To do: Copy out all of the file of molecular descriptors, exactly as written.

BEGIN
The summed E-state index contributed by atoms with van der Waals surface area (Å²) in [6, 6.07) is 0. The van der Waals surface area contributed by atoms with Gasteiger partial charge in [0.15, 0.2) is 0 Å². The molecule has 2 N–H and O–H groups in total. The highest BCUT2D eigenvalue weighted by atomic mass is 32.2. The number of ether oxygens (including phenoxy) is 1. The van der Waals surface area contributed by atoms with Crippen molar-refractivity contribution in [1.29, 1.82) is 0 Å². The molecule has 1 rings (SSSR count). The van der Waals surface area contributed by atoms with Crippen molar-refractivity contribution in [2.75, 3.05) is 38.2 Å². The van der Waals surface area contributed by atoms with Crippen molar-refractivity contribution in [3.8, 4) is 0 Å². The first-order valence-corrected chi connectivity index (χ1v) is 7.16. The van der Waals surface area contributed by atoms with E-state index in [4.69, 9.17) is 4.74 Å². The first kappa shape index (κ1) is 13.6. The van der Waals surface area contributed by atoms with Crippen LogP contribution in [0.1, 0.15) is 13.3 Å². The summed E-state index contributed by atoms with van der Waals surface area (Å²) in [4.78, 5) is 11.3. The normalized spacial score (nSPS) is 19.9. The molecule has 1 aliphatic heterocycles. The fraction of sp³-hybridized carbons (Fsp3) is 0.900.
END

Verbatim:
The summed E-state index contributed by atoms with van der Waals surface area (Å²) in [6, 6.07) is 0. The van der Waals surface area contributed by atoms with Gasteiger partial charge in [0.15, 0.2) is 0 Å². The molecule has 2 N–H and O–H groups in total. The highest BCUT2D eigenvalue weighted by atomic mass is 32.2. The number of ether oxygens (including phenoxy) is 1. The van der Waals surface area contributed by atoms with Crippen molar-refractivity contribution in [1.29, 1.82) is 0 Å². The molecule has 1 rings (SSSR count). The van der Waals surface area contributed by atoms with Crippen molar-refractivity contribution in [2.75, 3.05) is 38.2 Å². The van der Waals surface area contributed by atoms with Crippen molar-refractivity contribution in [3.8, 4) is 0 Å². The first-order valence-corrected chi connectivity index (χ1v) is 7.16. The van der Waals surface area contributed by atoms with E-state index in [4.69, 9.17) is 4.74 Å². The first kappa shape index (κ1) is 13.6. The van der Waals surface area contributed by atoms with Crippen LogP contribution in [0.1, 0.15) is 13.3 Å². The summed E-state index contributed by atoms with van der Waals surface area (Å²) in [4.78, 5) is 11.3. The normalized spacial score (nSPS) is 19.9. The molecule has 1 aliphatic heterocycles. The fraction of sp³-hybridized carbons (Fsp3) is 0.900.